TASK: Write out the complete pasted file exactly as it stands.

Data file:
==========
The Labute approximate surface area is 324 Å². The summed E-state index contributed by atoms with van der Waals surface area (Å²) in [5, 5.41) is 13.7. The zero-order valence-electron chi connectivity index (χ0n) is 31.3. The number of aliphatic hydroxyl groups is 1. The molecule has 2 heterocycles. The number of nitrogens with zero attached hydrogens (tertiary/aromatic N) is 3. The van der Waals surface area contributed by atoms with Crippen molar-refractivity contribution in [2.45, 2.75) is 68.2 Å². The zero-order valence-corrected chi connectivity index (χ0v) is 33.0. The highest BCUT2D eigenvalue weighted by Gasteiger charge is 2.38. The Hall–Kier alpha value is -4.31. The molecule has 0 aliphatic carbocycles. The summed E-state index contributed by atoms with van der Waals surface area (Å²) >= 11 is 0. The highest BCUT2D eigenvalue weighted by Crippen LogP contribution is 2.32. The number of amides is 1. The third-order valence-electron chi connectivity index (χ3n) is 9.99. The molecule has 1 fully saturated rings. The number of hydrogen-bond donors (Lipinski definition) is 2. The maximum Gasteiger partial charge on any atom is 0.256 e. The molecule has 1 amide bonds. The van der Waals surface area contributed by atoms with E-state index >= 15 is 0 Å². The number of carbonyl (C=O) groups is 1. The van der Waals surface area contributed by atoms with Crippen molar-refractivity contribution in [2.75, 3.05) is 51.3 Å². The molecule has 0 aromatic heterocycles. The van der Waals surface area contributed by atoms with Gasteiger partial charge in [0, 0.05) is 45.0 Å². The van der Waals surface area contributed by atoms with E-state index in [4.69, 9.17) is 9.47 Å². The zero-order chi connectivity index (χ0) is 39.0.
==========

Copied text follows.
The Labute approximate surface area is 324 Å². The summed E-state index contributed by atoms with van der Waals surface area (Å²) in [5, 5.41) is 13.7. The zero-order valence-electron chi connectivity index (χ0n) is 31.3. The number of aliphatic hydroxyl groups is 1. The molecule has 2 heterocycles. The number of nitrogens with zero attached hydrogens (tertiary/aromatic N) is 3. The van der Waals surface area contributed by atoms with Crippen molar-refractivity contribution in [2.45, 2.75) is 68.2 Å². The zero-order valence-corrected chi connectivity index (χ0v) is 33.0. The highest BCUT2D eigenvalue weighted by Gasteiger charge is 2.38. The Hall–Kier alpha value is -4.31. The molecule has 0 aliphatic carbocycles. The summed E-state index contributed by atoms with van der Waals surface area (Å²) >= 11 is 0. The highest BCUT2D eigenvalue weighted by Crippen LogP contribution is 2.32. The number of amides is 1. The third-order valence-electron chi connectivity index (χ3n) is 9.99. The molecule has 1 fully saturated rings. The number of hydrogen-bond donors (Lipinski definition) is 2. The maximum Gasteiger partial charge on any atom is 0.256 e. The molecule has 1 amide bonds. The van der Waals surface area contributed by atoms with E-state index >= 15 is 0 Å². The number of carbonyl (C=O) groups is 1. The van der Waals surface area contributed by atoms with Crippen molar-refractivity contribution in [2.75, 3.05) is 51.3 Å². The molecule has 0 aromatic heterocycles. The van der Waals surface area contributed by atoms with Gasteiger partial charge in [0, 0.05) is 45.0 Å². The van der Waals surface area contributed by atoms with E-state index in [4.69, 9.17) is 9.47 Å². The zero-order chi connectivity index (χ0) is 39.0.